It's still not stifling free speech though. "Free speech" is a constitutional right. No citizen has a constitutional right to speak at a specific event or venue.

If anything, it can be argued that they breached his contract to speak there. But 1) that would depend on the wording of his contract, assuming he has one w/them; and 2) it would be a civil issue to be taken up in a civil court (aka a lawsuit), not a criminal case to be taken up in criminal court.


They didn't "breach" his contract

He was removed by his security detail because of the threat of violence , because of the violence that and destruction that was happening ...

You seem to be missing that part ....



posted on Feb, 3 2017 @ 04:34 AM
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a reply to: rollanotherone


Well so far the pattern has been the same...
The problem is since OWS the climate and violence has been getting progressively worse...



posted on Feb, 3 2017 @ 04:36 AM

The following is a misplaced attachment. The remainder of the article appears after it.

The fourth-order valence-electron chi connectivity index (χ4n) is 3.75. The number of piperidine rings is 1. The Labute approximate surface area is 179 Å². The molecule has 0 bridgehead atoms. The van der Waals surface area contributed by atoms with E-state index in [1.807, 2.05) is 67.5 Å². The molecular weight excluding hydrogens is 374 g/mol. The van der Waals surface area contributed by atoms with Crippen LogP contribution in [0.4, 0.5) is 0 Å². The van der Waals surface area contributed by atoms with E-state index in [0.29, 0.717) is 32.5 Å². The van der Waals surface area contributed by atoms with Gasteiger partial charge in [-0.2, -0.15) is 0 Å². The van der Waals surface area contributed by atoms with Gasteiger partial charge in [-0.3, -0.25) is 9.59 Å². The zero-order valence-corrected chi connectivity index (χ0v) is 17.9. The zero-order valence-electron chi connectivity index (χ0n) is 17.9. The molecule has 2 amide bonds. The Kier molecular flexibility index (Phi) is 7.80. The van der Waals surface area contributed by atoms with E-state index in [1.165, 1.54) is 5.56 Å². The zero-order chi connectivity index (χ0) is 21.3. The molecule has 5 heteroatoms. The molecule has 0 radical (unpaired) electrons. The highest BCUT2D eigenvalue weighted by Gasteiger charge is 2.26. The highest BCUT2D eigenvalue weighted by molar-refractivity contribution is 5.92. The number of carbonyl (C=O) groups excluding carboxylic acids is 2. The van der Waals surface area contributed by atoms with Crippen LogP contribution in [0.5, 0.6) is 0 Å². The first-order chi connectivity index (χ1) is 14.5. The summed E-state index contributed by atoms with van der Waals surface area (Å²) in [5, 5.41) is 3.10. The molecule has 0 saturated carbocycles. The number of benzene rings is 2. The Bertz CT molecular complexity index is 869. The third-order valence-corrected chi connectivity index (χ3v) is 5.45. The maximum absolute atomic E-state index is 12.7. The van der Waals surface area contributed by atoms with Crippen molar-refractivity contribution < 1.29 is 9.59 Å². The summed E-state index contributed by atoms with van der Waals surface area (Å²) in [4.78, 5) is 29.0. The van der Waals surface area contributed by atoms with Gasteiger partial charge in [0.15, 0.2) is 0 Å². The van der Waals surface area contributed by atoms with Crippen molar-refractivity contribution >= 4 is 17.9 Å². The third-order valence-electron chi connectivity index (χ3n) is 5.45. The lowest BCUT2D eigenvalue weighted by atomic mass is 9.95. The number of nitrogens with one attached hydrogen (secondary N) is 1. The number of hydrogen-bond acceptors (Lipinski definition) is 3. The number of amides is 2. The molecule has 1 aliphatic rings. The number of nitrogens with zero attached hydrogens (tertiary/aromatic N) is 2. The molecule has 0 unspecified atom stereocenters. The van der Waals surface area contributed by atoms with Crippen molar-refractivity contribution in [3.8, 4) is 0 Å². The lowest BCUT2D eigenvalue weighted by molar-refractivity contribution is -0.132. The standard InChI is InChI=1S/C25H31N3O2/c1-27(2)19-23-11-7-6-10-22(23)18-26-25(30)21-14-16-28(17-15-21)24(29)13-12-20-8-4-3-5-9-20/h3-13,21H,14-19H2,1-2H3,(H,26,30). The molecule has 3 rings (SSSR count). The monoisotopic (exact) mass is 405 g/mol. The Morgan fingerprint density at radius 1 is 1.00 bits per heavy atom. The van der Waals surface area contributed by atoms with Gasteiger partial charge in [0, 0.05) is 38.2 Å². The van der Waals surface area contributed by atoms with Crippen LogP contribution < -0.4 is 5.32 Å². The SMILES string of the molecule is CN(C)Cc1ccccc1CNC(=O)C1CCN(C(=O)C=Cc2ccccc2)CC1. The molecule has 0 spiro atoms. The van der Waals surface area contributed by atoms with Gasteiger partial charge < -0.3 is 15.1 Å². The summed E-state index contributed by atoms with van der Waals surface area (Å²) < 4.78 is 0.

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a reply to: enlightenedservant

The point is THAT is your party...How and why would you support that? The Democrat party and it's followes have thrown America into chaos...It's all rather scary. You really are giving the rest of us limited options in how to deal with you. I vote for the best candidate. Those tend to be libertarian candidates but in the end I will vote the best running. The libertrain party really let all of us down with Gary Johnson. Such a sad unintelligent tool.



posted on Feb, 3 2017 @ 04:42 AM
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a reply to: ManBehindTheMask

(sigh) I'm not sure if you've ever performed onstage before, but contracts to do so will include a lot of provisions, such as inciting violence and more. Venues usually withhold the right to end any show/speech/etc at their own discretion.

A good manager (who makes the arrangement with the venue) will try to include guarantees of pay, guarantees of minimal amounts of security on hand, etc. Those managers will also try to include the ability to end a show/speech/etc at their client's discretion without financial penalties, which is usually what happens when an artist or comedian storms offstage. Both the venue and the performer's manager will negotiate financial liability & compensation in the case of the event ending prematurely.